Leaders say a great benefit of the altered work model is the flexibility it allows for both employees and the business, while a challenge is fostering a sense of belonging in the workplace. In addition to its hub and cluster system, Kin + Carta is working to maintain a positive company culture through initiatives by several teams including the employee value proposition team, internal culture committees and a volunteer-led culture and connectedness group. 

 

What does your company’s hybrid/remote work model look like? 

We implemented work types inclusive of remote, hybrid and in-person models. Our employees, whom we refer to as “Kin,” are empowered to opt in to the type that best suits their current needs. While the majority of our Kin elected to work remotely, they also shared that opportunities for connection and feeling a sense of belonging at work are critical to their success.

This is where our regional offices and our focus on the firm’s employee value proposition made big impacts. In our eastern region, we have one of the most distributed workforces. In order to support the geographic distribution of our East Kin, we piloted a “hub and cluster” model. Our “hubs” are locations where we have the highest concentration of Kin and our “clusters” are where we have a growing number of Kin.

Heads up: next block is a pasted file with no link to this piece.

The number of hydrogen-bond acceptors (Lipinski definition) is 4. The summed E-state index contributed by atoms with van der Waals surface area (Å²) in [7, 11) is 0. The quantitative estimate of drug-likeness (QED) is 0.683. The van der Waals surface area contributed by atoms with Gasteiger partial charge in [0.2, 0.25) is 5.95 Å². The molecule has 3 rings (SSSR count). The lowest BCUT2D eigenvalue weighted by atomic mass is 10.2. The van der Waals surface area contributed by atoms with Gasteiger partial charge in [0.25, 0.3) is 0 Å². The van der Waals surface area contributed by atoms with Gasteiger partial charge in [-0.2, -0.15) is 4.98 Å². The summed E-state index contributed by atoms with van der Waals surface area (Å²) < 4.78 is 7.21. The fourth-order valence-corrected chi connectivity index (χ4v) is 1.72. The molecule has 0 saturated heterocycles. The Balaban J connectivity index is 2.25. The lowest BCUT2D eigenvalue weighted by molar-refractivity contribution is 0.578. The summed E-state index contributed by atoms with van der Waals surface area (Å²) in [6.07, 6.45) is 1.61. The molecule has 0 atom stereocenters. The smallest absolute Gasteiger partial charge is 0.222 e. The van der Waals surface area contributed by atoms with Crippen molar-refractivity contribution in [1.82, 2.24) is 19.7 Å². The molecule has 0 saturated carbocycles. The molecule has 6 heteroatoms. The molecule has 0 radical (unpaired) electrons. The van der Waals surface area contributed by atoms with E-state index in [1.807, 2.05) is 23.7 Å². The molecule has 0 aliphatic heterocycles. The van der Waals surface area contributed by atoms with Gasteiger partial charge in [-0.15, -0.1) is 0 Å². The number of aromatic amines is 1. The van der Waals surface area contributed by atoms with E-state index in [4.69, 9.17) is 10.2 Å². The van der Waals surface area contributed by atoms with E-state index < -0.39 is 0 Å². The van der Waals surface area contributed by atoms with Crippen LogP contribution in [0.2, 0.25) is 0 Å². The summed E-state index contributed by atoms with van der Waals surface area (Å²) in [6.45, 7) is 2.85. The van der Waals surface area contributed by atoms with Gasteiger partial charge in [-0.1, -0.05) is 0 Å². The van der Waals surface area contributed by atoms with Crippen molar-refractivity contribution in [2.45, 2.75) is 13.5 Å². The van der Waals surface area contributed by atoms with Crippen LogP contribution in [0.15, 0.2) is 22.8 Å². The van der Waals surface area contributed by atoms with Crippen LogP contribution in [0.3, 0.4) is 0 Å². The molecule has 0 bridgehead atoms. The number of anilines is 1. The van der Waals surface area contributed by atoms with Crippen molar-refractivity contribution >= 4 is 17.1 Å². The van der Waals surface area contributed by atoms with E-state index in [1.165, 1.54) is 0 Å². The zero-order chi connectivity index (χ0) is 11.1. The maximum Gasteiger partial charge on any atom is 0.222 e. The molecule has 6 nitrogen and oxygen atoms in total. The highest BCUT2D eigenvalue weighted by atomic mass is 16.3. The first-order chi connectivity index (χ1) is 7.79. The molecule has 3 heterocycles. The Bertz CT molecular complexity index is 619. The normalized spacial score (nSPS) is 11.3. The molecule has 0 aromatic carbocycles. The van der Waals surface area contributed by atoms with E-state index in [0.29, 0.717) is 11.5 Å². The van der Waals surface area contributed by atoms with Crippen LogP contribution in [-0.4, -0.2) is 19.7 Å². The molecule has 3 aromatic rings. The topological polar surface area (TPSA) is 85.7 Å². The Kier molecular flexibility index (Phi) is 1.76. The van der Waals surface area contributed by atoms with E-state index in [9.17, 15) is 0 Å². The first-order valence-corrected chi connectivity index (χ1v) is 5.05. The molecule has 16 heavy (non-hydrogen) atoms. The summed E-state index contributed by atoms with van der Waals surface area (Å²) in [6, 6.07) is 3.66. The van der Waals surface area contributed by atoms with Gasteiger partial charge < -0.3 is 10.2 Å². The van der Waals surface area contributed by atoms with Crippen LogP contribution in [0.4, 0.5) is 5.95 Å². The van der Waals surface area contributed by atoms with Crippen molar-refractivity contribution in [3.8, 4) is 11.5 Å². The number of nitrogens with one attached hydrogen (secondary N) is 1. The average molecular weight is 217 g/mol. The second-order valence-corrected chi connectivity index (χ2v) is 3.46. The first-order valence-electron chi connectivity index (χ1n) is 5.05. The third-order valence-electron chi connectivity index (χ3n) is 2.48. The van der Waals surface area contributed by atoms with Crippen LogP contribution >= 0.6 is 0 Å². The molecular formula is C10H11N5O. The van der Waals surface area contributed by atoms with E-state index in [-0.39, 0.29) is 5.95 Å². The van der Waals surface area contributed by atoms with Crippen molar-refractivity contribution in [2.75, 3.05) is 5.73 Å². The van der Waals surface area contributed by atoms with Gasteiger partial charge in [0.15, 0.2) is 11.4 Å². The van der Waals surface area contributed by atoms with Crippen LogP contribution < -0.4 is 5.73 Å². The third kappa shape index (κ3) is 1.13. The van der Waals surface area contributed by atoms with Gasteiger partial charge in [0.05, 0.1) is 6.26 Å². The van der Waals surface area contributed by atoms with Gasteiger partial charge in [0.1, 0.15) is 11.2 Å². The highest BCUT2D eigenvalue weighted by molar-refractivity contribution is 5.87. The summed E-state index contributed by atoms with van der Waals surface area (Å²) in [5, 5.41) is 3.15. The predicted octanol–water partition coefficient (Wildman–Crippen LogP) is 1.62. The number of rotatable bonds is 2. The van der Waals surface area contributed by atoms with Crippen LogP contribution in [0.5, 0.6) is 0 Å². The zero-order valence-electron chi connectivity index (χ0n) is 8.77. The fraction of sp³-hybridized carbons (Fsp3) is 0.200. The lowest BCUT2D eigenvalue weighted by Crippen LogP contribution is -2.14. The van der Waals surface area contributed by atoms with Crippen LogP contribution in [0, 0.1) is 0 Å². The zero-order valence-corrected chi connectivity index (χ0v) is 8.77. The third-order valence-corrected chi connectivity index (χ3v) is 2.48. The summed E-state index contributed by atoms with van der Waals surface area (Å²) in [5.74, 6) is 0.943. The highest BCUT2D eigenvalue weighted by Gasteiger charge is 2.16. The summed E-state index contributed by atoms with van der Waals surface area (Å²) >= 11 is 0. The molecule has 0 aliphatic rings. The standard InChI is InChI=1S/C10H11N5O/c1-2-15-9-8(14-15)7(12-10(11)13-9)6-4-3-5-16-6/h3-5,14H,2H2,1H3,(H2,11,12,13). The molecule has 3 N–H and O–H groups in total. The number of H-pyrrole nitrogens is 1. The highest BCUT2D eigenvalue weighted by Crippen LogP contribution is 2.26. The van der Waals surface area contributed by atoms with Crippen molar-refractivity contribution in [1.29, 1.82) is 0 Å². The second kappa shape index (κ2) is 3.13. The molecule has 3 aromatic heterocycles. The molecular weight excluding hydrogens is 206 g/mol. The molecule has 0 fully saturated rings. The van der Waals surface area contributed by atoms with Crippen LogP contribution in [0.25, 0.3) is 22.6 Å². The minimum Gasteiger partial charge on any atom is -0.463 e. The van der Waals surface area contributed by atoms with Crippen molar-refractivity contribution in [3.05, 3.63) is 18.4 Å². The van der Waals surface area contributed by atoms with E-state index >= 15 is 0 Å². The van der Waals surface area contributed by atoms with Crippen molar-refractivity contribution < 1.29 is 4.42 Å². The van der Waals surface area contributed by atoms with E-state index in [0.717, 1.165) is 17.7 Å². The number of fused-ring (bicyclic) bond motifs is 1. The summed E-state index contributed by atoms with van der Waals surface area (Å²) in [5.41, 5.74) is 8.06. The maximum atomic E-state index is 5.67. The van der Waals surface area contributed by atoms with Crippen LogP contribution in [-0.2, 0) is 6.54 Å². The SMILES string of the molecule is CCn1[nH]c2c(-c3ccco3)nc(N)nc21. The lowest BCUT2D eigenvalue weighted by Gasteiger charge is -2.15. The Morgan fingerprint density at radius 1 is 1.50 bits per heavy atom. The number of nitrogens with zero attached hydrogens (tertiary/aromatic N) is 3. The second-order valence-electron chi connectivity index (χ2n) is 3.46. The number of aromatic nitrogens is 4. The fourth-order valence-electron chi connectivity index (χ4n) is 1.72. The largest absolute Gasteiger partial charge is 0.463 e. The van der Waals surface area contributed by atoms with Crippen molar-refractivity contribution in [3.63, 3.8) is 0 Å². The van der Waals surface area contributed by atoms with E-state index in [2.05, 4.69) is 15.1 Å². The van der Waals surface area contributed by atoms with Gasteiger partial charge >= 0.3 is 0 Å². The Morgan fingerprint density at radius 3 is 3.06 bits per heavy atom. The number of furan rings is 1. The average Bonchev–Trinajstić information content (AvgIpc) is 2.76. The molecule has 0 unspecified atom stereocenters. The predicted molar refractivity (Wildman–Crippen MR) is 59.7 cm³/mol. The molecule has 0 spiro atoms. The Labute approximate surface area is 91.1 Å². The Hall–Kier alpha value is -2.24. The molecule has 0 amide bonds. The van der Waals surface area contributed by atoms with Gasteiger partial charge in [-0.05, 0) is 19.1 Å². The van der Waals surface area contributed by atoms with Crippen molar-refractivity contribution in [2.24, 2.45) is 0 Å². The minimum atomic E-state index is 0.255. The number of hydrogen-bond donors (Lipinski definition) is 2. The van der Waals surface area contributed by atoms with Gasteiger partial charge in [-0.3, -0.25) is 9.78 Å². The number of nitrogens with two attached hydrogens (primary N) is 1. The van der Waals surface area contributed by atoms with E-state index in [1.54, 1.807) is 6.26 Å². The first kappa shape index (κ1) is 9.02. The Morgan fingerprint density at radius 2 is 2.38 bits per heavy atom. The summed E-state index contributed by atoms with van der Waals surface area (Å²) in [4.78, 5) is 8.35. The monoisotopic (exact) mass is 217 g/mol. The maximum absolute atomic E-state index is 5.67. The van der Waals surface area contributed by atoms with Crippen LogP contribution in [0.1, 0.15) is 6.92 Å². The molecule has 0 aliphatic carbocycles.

Our hub in the eastern region is New York City, where we host frequent opportunities for co-located work and in-person connection through social and volunteer opportunities. Clusters of Kin coordinate local co-working and connection opportunities on a smaller scale and operate as another landing pad for traveling Kin.

 

What’s the greatest benefit your company has seen from transitioning to a hybrid/remote model?

The greatest benefit to hybrid work is flexibility, both for individuals and for businesses. At Kin + Carta, we found new and better ways to support employees, explore new work models and grow our workforce beyond a single location. In our eastern region, the hub and cluster model provided flexibility to respond quickly to the needs of our Kin.

Currently, we are focused on holistically supporting our growing and increasingly distributed workforce. In the Washington, D.C., area specifically, we’ve had significant growth in the past year. As the cluster emerged, local Kin created a Slack channel for chatter. Over the past few months, it became increasingly organized with regularly scheduled co-working opportunities and events, representation on our internal committees and support from our leadership. Washington, D.C., is just one example, but other clusters are following a similar trajectory.

At Kin + Carta, we found new and better ways to support employees, explore new work models and grow our workforce beyond a single location.

 

What’s one challenge you encountered while implementing a hybrid/remote model, and how did your company overcome it?

Like many companies, Kin + Carta is navigating the challenge of driving connection and fostering a sense of belonging because they are key to workplace satisfaction. Our offices and co-working spaces create centers of gravity and opportunities for connection for those who make the commute. However, as our Kin relocate, we also have a need to serve those who do not visit these spaces regularly.